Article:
First edition cover
|Series||The Beebo Brinker Chronicles|
|Genre||Lesbian pulp fiction|
|Publisher||Gold Medal Books|
|Media type||Print (Paperback)|
|ISBN||1-57344-125-2 (2003 edition)|
|LC Class||PS3552.A495 B44 2003|
|Preceded by||Journey to a Woman|
Beebo Brinker is a lesbian pulp fiction novel written in 1962 by Ann Bannon (pseudonym of Ann Weldy). It is the last in a series of pulp fiction novels that eventually came to be known as The Beebo Brinker Chronicles. It was originally published in 1962 by Gold Medal Books, again in 1983 by Naiad Press, and again in 2001 by Cleis Press. Each edition was adorned with a different cover. Although this is the last in the series, it is set first — a prequel to the others. In the order of the series, it follows Journey to a Woman. However, in the order of the events and characters in the series, Beebo Brinker takes place several years before Odd Girl Out does.
As Bannon explained in the 2001 edition foreword to Odd Girl Out, Gold Medal Press publishers had control over the cover art and the title. Bannon's publisher titled the book. Lesbian pulp fiction books usually showed suggestive art with obscure titles that hinted at what the subject matter was inside. The painting on the first edition cover is by Robert McGinnis.
Jack Mann finds Beebo Brinker (real name Betty Jean — she was unable to pronounce it as a child) wandering the streets of New York City's Greenwich Village. Beebo is 18 years old, tall and handsome, vacillating between overconfidence and vulnerability after leaving her family's farm in Wisconsin. Beebo is clearly welling up with a terrible secret that forced her to move east, and guilt that comes with leaving her father alone.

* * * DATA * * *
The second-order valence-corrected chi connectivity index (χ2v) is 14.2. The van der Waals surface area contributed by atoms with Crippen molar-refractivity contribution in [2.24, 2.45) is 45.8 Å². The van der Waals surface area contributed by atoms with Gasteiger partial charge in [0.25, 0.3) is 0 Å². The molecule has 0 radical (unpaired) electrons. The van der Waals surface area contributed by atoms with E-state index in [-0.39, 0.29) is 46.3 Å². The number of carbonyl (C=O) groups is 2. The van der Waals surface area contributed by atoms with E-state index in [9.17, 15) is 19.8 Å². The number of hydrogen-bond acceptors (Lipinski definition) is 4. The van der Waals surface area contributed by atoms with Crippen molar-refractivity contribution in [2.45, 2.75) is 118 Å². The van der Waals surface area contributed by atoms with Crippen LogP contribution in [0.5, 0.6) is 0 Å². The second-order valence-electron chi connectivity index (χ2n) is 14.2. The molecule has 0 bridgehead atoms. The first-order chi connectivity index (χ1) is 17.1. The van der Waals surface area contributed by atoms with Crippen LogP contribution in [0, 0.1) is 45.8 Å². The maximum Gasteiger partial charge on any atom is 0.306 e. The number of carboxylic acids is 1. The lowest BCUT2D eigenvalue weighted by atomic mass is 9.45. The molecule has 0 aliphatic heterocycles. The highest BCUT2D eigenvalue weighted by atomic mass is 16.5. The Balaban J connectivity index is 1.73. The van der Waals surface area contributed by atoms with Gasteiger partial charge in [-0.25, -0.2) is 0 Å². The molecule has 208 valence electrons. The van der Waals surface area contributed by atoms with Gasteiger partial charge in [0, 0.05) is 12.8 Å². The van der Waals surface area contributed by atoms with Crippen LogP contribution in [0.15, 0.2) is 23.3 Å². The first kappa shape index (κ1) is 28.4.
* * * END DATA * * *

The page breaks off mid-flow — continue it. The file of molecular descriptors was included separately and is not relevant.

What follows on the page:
Jack helps Beebo get a job delivering pizzas (one of the advantages is that she can wear pants) for Pete, who is a little creepy, and his wife who cooks. Jack also allows Beebo to live with him until she gets on her feet, and allows her the time and space to ask the questions he knows she needs to ask. When she admits her frank admiration for a woman she sees, Jack tells her about lesbians, and she reacts with obvious fascination. He escorts her to several gay bars in the Village where she is astonished and touched by what she recognizes in herself.
After being treated cruelly by a vindictive woman playing a game with Pete, Beebo happens upon Paula one evening at her apartment, and it is Paula who verifies Beebo's sexuality. She is roused a couple days later to make a delivery to the apartment of an outrageous movie star, Venus Bogardus, who lives with her lonely teenaged son whom Beebo befriends. Beebo is infatuated and unnerved by Venus, who proposes that Beebo join them to return to California as company for her son — and to bridge the gap between them. Venus, in turn, divulges her past loves with men and women and seduces Beebo.
As Venus rehearses for a television show, Beebo learns her new precarious place at her ranch in California negotiating around Venus' business-minded husband, her public persona, and her vulnerable son. She is essentially kept in secret. A dissatisfies Beebo begins to miss Paula. Being briefly seen with Venus in public causes gossip columnists to start asking questions, and Venus' husband warns Beebo to stay away from Venus. But on the night of the show, Venus' son has an epileptic seizure and cuts his head open. Beebo must find Venus at a wrap party, but is intercepted and beaten by Venus' husband before Beebo can tell her what has happened.
The morning papers unleash rumors of Venus being a lesbian. Unwilling to live in secret with Venus, Beebo returns to New York to recover while Venus and her husband appear happily in public. After a while, Beebo goes to find Paula again, who is thrilled to see her once more. Paula assures her that love can be better and they decide to see for themselves how.